As we’ve been examining the potential impacts of sea level rise in and around the Matanzas Basin, Ann Horowitz has been examining the potential impacts of sea level rise on historic St. Augustine. Horowitz recently connected with our project to share her findings. Specifically, Horowitz explored the effects of sea level rise on St. Augustine’s National Register historic districts and the need for adaptation as part of her historic preservation master’s thesis for Goucher College, near Baltimore, Maryland. She found that the impacts of sea level rise could significantly compromise the future of St. Augustine’s unique architectural and cultural heritage by 2100.
As Horowitz describes in her study, St. Augustine is no stranger to coastal adaptation. As early as 1599, the Spanish recognized the need for protection after a severe ocean storm damaged the early settlement. St. Augustine’s first seawall was constructed of timber between 1596 and 1602. Two coquina stone seawalls followed: Spain financed the first seawall completed in 1705 while the U.S. engineered the second between 1836 and 1842. (Fig. 1) The National Park Service constructed a rip-rap living seawall in 2011 to protect the nineteenth century historic seawall adjacent to the Castillo de San Marcos. (Fig. 2) In addition, the new Avenida Menendez seawall rehabilitates and protects the historic seawall between St. Francis Street to the Santa Marina Restaurant.
With a sea level rise projection of one foot by 2050, the shoreline could migrate closer to the historic district boundaries, increasing the probability of damaging floods, storm surge, and coastal erosion. A projected three-foot sea level rise by 2100 may permanently inundate portions of six St. Augustine historic districts. (Fig. 3) More frequent floods, higher storm surges, wetlands migration, and coastal erosion could impact all seven districts, resulting in the degradation or demolition of irreplaceable historic properties. For example, wetlands could migrate into the Lincolnville Historic District, potentially undermining the foundations of many historic buildings, leading to their collapse.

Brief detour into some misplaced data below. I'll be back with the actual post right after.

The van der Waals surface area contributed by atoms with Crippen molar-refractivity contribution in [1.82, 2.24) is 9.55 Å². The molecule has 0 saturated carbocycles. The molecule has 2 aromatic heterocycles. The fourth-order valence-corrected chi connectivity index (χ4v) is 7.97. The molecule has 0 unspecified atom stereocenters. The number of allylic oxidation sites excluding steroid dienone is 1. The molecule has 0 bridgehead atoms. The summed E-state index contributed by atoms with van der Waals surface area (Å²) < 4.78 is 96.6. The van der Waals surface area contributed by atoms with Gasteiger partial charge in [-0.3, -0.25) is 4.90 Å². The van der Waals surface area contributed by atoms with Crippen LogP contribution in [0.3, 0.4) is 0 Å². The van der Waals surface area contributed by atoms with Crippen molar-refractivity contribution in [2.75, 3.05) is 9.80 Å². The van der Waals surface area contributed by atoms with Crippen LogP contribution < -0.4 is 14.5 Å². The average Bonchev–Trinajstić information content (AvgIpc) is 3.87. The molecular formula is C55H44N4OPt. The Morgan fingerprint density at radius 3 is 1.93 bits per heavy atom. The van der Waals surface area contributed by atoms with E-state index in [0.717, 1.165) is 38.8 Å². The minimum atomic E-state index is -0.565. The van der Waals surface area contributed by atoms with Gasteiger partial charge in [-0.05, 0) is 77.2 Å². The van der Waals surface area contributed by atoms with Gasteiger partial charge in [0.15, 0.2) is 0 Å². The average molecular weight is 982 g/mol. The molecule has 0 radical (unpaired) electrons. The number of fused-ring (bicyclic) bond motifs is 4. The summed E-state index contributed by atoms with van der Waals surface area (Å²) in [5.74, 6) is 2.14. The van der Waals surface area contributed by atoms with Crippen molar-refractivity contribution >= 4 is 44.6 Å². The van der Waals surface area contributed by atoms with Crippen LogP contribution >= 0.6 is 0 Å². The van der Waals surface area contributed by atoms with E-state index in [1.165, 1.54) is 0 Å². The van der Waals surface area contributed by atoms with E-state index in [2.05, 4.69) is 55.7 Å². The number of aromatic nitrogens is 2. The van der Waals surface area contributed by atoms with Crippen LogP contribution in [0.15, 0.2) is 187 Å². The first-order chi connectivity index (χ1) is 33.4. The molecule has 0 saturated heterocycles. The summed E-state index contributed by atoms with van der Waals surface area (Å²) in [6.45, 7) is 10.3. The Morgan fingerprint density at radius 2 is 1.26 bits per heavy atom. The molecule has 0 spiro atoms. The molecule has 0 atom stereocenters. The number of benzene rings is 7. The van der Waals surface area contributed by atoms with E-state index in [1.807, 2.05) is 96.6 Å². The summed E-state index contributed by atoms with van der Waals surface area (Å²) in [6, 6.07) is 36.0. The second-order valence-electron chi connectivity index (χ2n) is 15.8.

Furthermore, coquina stone and tabby are vulnerable to erosion and disintegration. (Fig. 4) Many of St. Augustine’s oldest historic buildings and structures are constructed with these lime-based building materials. Due to rising carbon emissions, the increasing acidity of ocean and rain water causes the dissolution of lime-based substances. Historic properties of coquina and tabby, such as the Castillo de San Marcos and the “Oldest House,” will eventually decompose if permanently inundated in acidic floodwater (Fig. 5).
In her thesis, Horowitz provides a sobering image of St. Augustine’s future due to the tremendous loss of historic properties that reflect the city’s rich cultural legacy. Adaptation solutions, such as the Avenida Menendez seawall and the city’s recent stormwater improvements, will minimize the effects of sea level rise on the historic districts. Nonetheless, additional adaptation strategies based on sea level rise projections are needed to further protect historic St. Augustine’s distinctive architectural and cultural heritage, critical to maintaining the city’s economic and social vitality.
Interested in learning more about sea level rise impacts on St. Augustine’s historic districts and adaptation? See Horowitz’s link to her thesis abstract and chapter on St Augustine here. For additional information on National Register historic district vulnerabilities to sea level rise and adaptation solutions, contact Ann Horowitz at firstname.lastname@example.org or (703) 629-5343.
Fig. 1: The city’s third reconstructed seawall guards the area now known as the St. Augustine Town Plan Historic District. [John S. Horton, Library of Congress Geography and Map Division; View of St. Augustine, East Florida, 1855]
Fig. 2: The rip-rap seawall, as seen at low tide, was constructed by the NPS to reduce erosion on the historic seawall and to create a natural habitat. [© Ann Horowitz, January 2013]
Fig. 3: With a one meter (three feet) of sea level rise by 2100, a substantial portion of the city is likely to be affected. Inundated areas are illustrated in black. All historic districts will be impacted by sea level rise to some degree. [City of St. Augustine; historic district base map, October 2011. National Oceanic and Atmospheric Administration; sea level rise and coastal flooding impacts three feet rise overlay, n.d.]
Fig. 4: Part of the nineteenth century coquina seawall borders the Castillo de San Marcos. At low tide, the deterioration from wave action and dissolution as a result of acidic water is evident. [© Ann Horowitz, January 2013]
Fig. 5: The Gonzalez-Alvarez or “Oldest House” is the earliest residential building in the city. It was constructed in the early 1700s of coquina and tabby. The building could be permanently inundated by 2100. [© Ann Horowitz, January 2013]